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Vague

SPORTS
November 14, 1998
It was with great interest that I read Bill Christine's Nov. 6 article regarding horse racing and the need for "new blood" at the tracks. Until recently, my husband and I had always been vague fans, interested in the Triple Crown, but unaware of anything else. Until 1997, we did not know of the Breeders' Cup's existence. Today we are avid fans, eager to get our hands and minds on anything to do with racing. What changed us from casual to rabid fans? It started with Cigar, when we saw him lose at Del Mar in 1996.
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BUSINESS
October 8, 1989
James Flanigan made an excellent analysis of cash flow and profit structure of the illegal cocaine business. He should have left it at that, rather than wandering into those vague generalities regarding results if legalization were to take place. Let's face it: William Bennett and President Bush (perhaps less flamboyantly) are Rambos in business suits. Earmarking billions of dollars for materiel and "advisers" for Colombia and more cops and jails at home gets their adrenaline going; using those billions for inner-city education, economic improvement and treatment for addicts would be so boring.
SPORTS
April 3, 1999
So now we hear that Vlade Divac is "struggling to make sense of the horror" [March 27] saying "innocent people are going to die on both sides" but yet he "doesn't like to get into the politics of the battle." My question is, where was Vlade when the Serbs were perpetrating the horror of ethnic cleansing? Sure, he would offer up vague condemnations of both sides, but did we ever hear Vlade step up and speak out specifically against what Milosevic and Karadzic and Mladic were doing? As a high-profile Serb, his swift and uncompromising condemnation of the genocide being practiced by his countrymen would have resonated throughout his country, bolstering the forces of reason that do exist within Serbia.
NEWS
August 16, 1987
Boo to the critics of Judge Joseph A. Wapner! Each would apparently deny this fine judge the pleasure and challenges of continuing the practice of law in the "real world" because he is now a television celebrity. One critic reveals his contempt for individuals who watch 'People's Court' by informing us that the judge's dual persona ". . . leads to confusion and disorientation among viewers." Hah! What snobbish hogwash. Would these same critics wish to deprive the likes of Arthur Miller from teaching law to his students at Harvard because he, too, appears regularly on television educating the general public on the function of law in a republican form of government?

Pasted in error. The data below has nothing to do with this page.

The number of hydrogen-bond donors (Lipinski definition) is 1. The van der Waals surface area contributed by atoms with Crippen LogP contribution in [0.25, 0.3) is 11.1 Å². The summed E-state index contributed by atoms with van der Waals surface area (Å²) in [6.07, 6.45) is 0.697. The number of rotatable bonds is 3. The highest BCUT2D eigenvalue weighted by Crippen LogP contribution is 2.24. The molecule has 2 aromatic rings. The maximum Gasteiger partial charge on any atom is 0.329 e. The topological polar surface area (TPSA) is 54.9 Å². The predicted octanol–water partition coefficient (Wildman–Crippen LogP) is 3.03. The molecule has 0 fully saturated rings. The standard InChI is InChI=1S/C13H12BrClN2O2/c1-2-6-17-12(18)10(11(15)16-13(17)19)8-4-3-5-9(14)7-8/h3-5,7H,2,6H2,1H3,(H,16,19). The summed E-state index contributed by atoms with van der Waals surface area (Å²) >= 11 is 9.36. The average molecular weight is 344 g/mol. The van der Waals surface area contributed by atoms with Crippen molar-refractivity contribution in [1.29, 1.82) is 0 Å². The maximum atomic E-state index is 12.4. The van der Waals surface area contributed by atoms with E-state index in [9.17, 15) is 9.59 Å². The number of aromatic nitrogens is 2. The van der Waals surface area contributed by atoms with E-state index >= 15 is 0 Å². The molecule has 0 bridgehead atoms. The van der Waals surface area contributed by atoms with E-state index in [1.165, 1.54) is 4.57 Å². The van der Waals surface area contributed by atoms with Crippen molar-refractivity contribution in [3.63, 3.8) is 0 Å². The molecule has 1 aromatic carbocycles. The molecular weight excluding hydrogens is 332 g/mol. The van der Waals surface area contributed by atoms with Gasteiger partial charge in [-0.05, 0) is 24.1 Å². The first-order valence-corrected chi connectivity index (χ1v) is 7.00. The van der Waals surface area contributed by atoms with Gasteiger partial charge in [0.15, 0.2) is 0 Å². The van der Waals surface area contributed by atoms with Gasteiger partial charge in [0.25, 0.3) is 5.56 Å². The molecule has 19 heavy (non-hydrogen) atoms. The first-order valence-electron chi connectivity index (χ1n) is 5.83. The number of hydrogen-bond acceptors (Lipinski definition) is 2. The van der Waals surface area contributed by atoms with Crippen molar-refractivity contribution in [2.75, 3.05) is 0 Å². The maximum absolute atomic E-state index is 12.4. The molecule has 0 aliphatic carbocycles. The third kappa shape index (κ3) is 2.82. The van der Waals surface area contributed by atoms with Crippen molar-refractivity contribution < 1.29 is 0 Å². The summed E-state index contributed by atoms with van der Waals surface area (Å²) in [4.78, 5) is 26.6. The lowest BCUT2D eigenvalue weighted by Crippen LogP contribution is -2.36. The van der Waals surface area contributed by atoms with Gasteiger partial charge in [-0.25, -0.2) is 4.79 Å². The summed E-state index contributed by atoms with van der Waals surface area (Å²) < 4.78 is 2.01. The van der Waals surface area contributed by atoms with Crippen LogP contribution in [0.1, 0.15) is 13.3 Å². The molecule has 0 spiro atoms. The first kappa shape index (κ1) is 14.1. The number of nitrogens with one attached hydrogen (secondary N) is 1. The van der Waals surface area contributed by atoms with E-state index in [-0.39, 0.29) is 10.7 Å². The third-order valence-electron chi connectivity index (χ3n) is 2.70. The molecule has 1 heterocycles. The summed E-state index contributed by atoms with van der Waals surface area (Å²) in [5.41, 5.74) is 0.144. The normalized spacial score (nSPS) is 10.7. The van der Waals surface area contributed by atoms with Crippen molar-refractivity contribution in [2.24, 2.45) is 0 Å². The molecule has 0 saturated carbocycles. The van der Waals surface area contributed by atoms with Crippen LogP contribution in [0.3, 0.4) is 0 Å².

OPINION
July 4, 2010
An ‘activist' Supreme Court rules on guns Re “Gun rights and states' rights,” Editorial, June 29 The lawyers were the only winners here! No longer can we debate the original intent of the 2nd Amendment by the drafters of the Constitution over the language which limited that right to militias. This decision came from an “activist” court, claiming to be conservative, which did not hesitate to overthrow precedent.
ENTERTAINMENT
August 1, 2010 | By Robert Lloyd, Los Angeles Times Television Critic
On July 13, the U.S. Court of Appeals for the 2nd Circuit, directed by the Supreme Court to address the 1st Amendment issues in Federal Communications Commission vs. Fox Television Stations, et al. — a case that has to do with the sort of "fleeting expletives" that occasionally escape the mouths of overexcited participants in televised live events — found the FCC's indecency guidelines to be "unconstitutionally vague " Now,...
ENTERTAINMENT
January 3, 1993 | SUZANNE MUCHNIC, Suzanne Muchnic is The Times' art writer
When they converged in San Francisco about 45 years ago, Wolfgang Paalen, Gordon Onslow Ford and Lee Mullican wanted nothing less than to be image makers of cosmic freedom. The purpose of art, they thought, was self-transcending awareness.
NEWS
November 4, 2001 | CATHERINE SAILLANT and STEVE CHAWKINS, TIMES STAFF WRITERS
Accused rapist and killer Vincent Sanchez methodically studied his victims before he allegedly attacked them. But he became increasingly violent and reckless as his personal life fell apart and the attacks increased. That picture of Sanchez emerges in 1,145 pages of Ventura County Grand Jury testimony that tells a chilling story of an alleged crime spree that terrified Simi Valley residents for five years and escalated to the slaying of 20-year-old Moorpark College student Megan Barroso.
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